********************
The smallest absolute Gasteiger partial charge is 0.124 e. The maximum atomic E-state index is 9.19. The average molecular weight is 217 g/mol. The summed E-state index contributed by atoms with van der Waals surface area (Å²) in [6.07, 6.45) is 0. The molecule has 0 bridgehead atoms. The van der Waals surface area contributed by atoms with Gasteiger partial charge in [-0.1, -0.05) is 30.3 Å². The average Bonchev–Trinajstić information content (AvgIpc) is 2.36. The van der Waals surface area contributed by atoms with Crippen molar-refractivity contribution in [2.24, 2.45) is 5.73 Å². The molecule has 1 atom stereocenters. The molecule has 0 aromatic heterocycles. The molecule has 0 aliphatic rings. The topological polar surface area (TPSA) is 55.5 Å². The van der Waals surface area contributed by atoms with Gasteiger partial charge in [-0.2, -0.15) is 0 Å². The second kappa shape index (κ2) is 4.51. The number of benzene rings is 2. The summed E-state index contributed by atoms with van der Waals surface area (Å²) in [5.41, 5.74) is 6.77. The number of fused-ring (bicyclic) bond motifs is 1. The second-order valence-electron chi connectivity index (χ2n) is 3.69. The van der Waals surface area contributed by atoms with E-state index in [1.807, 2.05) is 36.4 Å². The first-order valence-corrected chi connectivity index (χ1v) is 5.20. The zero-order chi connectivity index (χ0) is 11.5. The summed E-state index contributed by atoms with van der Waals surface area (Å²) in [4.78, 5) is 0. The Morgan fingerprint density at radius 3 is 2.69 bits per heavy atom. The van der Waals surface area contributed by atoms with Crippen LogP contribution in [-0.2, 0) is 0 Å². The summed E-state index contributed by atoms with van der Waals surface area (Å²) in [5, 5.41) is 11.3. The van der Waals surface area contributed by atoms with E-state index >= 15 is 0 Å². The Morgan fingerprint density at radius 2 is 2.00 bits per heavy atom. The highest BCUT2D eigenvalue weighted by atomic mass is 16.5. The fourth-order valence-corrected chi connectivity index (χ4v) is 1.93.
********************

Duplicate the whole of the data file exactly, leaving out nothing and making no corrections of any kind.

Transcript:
The smallest absolute Gasteiger partial charge is 0.124 e. The maximum atomic E-state index is 9.19. The average molecular weight is 217 g/mol. The summed E-state index contributed by atoms with van der Waals surface area (Å²) in [6.07, 6.45) is 0. The molecule has 0 bridgehead atoms. The van der Waals surface area contributed by atoms with Gasteiger partial charge in [-0.1, -0.05) is 30.3 Å². The average Bonchev–Trinajstić information content (AvgIpc) is 2.36. The van der Waals surface area contributed by atoms with Crippen molar-refractivity contribution in [2.24, 2.45) is 5.73 Å². The molecule has 1 atom stereocenters. The molecule has 0 aromatic heterocycles. The molecule has 0 aliphatic rings. The topological polar surface area (TPSA) is 55.5 Å². The van der Waals surface area contributed by atoms with Gasteiger partial charge in [-0.2, -0.15) is 0 Å². The second kappa shape index (κ2) is 4.51. The number of benzene rings is 2. The summed E-state index contributed by atoms with van der Waals surface area (Å²) in [5.41, 5.74) is 6.77. The number of fused-ring (bicyclic) bond motifs is 1. The second-order valence-electron chi connectivity index (χ2n) is 3.69. The van der Waals surface area contributed by atoms with E-state index in [1.807, 2.05) is 36.4 Å². The first-order valence-corrected chi connectivity index (χ1v) is 5.20. The zero-order chi connectivity index (χ0) is 11.5. The summed E-state index contributed by atoms with van der Waals surface area (Å²) in [4.78, 5) is 0. The Morgan fingerprint density at radius 3 is 2.69 bits per heavy atom. The van der Waals surface area contributed by atoms with Crippen LogP contribution in [-0.2, 0) is 0 Å². The summed E-state index contributed by atoms with van der Waals surface area (Å²) in [5, 5.41) is 11.3. The van der Waals surface area contributed by atoms with E-state index >= 15 is 0 Å². The Morgan fingerprint density at radius 2 is 2.00 bits per heavy atom. The highest BCUT2D eigenvalue weighted by atomic mass is 16.5. The fourth-order valence-corrected chi connectivity index (χ4v) is 1.93.